Speaking before supporters in Altadena this week, Lieutenant Governor John Garamendi tiptoed lightly around talk of running for governor of California next time around. “We’ll have an announcement about that in January,” he said, though the reception was titled “Garamendi—2010” and nobody present stuck their fifty bucks in the envelope to support his run for anything short of California’s top spot.
Instead, Garamendi spoke about four issues that have consumed his first year as lieutenant governor: the environment, transportation, education, and health care.
“Europe took Kyoto seriously. They made major changes,” he said, regarding the Kyoto Climate Change Conference he worked on as Deputy Secretary of the Interior Department during the Clinton Administration in the mid 1990s. “Germany now gets 25% of its energy from renewable sources, up from almost nothing 10 years ago.” In the meantime, the United States—which has not adopted the Kyoto Accords—has fallen behind even China in average gas mileage.
“Global warming is a profound problem for our state, our country, and the world; we need to stop ignoring it,” he said, citing warnings from scientists that snowfall in the Sierra Nevadas—California’s biggest water resource—might fall between 30 and 70% this century, while oceans now might rise 30 inches. “In Northern California, we’ll need to rebuild the dike system, as a result. Here in Southern California, we’ll need to find ways to use the tainted water in the huge reservoirs under the San Gabriel and San Fernando Valleys.”
Talking to a group of 50 or more Democrats who had gathered in the courtyard of the home of Mike and Nairie Balian, Garamendi had high praise for Republican Gov. Arnold Swartzeneggar’s efforts on behalf of the environment. “You hear complaints about all the traveling he does around the world, but nobody’s a better spokesman on California’s environmental challenges. Right now, we’re working together to get a high-speed rail bill passed.”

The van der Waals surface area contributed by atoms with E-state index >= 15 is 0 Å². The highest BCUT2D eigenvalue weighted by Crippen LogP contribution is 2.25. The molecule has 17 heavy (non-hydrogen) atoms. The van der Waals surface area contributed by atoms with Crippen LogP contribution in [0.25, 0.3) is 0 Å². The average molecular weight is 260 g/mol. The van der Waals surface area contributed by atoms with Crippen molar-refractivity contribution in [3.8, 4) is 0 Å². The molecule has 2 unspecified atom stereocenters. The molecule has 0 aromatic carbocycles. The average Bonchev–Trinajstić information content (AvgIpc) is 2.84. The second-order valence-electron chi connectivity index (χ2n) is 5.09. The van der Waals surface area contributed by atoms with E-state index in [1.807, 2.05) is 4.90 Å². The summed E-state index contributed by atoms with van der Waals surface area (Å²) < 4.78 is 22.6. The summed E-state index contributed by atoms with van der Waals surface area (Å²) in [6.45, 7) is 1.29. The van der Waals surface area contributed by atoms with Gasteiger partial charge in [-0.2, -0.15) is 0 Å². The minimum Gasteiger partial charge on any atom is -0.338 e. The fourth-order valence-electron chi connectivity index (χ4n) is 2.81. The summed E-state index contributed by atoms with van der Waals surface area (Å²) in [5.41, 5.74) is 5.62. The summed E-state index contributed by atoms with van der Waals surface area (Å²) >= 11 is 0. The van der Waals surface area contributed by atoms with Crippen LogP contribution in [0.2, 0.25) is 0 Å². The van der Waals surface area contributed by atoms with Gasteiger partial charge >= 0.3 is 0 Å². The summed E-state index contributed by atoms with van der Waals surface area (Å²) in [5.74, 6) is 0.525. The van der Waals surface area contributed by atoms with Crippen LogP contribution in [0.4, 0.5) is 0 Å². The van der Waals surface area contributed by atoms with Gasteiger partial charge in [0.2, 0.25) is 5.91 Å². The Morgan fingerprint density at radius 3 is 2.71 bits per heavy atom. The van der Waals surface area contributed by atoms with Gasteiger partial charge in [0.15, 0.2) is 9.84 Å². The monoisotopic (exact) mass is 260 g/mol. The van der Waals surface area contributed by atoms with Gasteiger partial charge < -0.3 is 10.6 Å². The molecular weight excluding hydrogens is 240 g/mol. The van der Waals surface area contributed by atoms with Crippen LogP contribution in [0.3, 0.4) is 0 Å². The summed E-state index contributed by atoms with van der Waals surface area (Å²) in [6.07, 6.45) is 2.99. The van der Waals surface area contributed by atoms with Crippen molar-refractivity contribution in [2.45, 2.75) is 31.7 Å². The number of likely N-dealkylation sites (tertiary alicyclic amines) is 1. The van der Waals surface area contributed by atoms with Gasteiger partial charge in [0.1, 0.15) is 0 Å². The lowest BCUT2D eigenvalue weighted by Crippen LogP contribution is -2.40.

Garamendi first authored a high-speed rail bill in 1989 during his 14 years as a California state senate representing the region around his family ranch outside Sacramento.
Before the reception this Tuesday, Garamendi had attended a University of California Regents meeting, where he has attempted to address the spiraling tuition costs, which now costs students $23,000 a year. “Tuition in the UC system has doubled in the past five years,” he said. “We’re moving away from the most important public benefit California has ever established, almost 150 years ago—free public education.”
Not only is a University of California education more expensive, Garamendi believes we’re changing the system’s basic intention. “We’re moving to privatization, and that will have a profound affect on poorer Californians as well as the state’s economy,” he said, pointing to the contributions the public university system has made in developing California’s mining, oil, agriculture, space, and electronics industries, contributions that might be less forthcoming in privatized educational system.
Organized by Gail Price, Dave Fertig, and Ralph and Kitty McKnight, in addition to the Balians, the gathering included many who had supported Garamendi in his run for California’s lieutenant governor and, before that, insurance commissioner. Many urged Garamendi to run for governor in 2010.
Garamendi’s chief competition in the governor’s race at this point comes from Los Angeles Mayor Antonio Villaraigosa and San Francisco Mayor Gavin Newsom, who have both suffered recently from the traditional politician’s “can’t keep it in the pants” syndrome, echoing criticisms Arnold “El Tocquedor” Swartzeneggar faced in his first bid for governor. Others mentioned include Oakland Rep. Barbara Lee and Attorney General Jerry Brown, who will not likely face that criticism, at least.
Garamendi is a beneficiary of the UC system, graduating from Berkeley, where he was a standout football player and champion wrestler, before earning an MBA from Harvard Business School. He and his wife, Patti, met as Peace Corps volunteers in Ethiopia and have six children and nine grandchildren.
“We really ought to have a single-payer system, which would eliminate the current inefficiencies and give us all the coverage we choose,” he said, turning to the evening’s last topic. “In the United States, we spend 17% of our total wealth on health care, soon to be 19%. No other country spends more than 11%, with most spending less than 10%.”
“Fully one-third of our spending goes toward administration,” he continued. “No first-year business student would dare put together a business plan loaded with that much administrative cost, and yet we find that the more we spend on health care, the more uninsured we have. It’s a crazy system, one that really needs to change.”
After shaking Garamendi’s hand and thanking the Balians on our way out, we picked up a couple of Garamendi buttons, holdovers from his Lt. Governor campaign. Apparently the waters are being tested before investing in new ones. We’ll get back to you as soon as the new ones are available.
— Dick Price & Sharon Kyle